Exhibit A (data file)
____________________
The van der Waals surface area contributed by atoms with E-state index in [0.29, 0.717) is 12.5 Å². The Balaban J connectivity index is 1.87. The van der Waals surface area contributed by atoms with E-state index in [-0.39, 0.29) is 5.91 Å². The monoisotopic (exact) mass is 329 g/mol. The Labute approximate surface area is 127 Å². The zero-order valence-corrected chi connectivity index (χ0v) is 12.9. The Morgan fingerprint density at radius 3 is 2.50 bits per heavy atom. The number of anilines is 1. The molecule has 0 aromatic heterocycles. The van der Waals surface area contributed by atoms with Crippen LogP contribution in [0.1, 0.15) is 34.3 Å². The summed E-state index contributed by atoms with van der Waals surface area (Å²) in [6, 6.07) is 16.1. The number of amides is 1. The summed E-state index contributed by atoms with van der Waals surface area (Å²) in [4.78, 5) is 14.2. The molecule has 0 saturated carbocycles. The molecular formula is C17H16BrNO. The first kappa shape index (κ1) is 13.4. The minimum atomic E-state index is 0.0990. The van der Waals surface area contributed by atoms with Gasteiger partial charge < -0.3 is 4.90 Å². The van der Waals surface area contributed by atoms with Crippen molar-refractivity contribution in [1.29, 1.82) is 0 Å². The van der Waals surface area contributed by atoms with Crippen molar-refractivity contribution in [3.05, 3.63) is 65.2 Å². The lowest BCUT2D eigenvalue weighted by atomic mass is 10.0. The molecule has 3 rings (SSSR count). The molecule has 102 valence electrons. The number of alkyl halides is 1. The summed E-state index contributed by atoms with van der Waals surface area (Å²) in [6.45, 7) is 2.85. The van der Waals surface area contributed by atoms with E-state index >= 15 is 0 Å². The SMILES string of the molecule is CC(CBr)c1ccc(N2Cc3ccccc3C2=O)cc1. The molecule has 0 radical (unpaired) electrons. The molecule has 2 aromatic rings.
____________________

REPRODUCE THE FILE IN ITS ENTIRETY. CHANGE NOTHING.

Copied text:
The van der Waals surface area contributed by atoms with E-state index in [0.29, 0.717) is 12.5 Å². The Balaban J connectivity index is 1.87. The van der Waals surface area contributed by atoms with E-state index in [-0.39, 0.29) is 5.91 Å². The monoisotopic (exact) mass is 329 g/mol. The Labute approximate surface area is 127 Å². The zero-order valence-corrected chi connectivity index (χ0v) is 12.9. The Morgan fingerprint density at radius 3 is 2.50 bits per heavy atom. The number of anilines is 1. The molecule has 0 aromatic heterocycles. The van der Waals surface area contributed by atoms with Crippen LogP contribution in [0.1, 0.15) is 34.3 Å². The summed E-state index contributed by atoms with van der Waals surface area (Å²) in [6, 6.07) is 16.1. The number of amides is 1. The summed E-state index contributed by atoms with van der Waals surface area (Å²) in [4.78, 5) is 14.2. The molecule has 0 saturated carbocycles. The molecular formula is C17H16BrNO. The first kappa shape index (κ1) is 13.4. The minimum atomic E-state index is 0.0990. The van der Waals surface area contributed by atoms with Gasteiger partial charge < -0.3 is 4.90 Å². The van der Waals surface area contributed by atoms with Crippen molar-refractivity contribution in [1.29, 1.82) is 0 Å². The van der Waals surface area contributed by atoms with Crippen molar-refractivity contribution in [3.05, 3.63) is 65.2 Å². The lowest BCUT2D eigenvalue weighted by atomic mass is 10.0. The molecule has 3 rings (SSSR count). The molecule has 102 valence electrons. The number of alkyl halides is 1. The summed E-state index contributed by atoms with van der Waals surface area (Å²) in [6.45, 7) is 2.85. The van der Waals surface area contributed by atoms with E-state index >= 15 is 0 Å². The SMILES string of the molecule is CC(CBr)c1ccc(N2Cc3ccccc3C2=O)cc1. The molecule has 0 radical (unpaired) electrons. The molecule has 2 aromatic rings.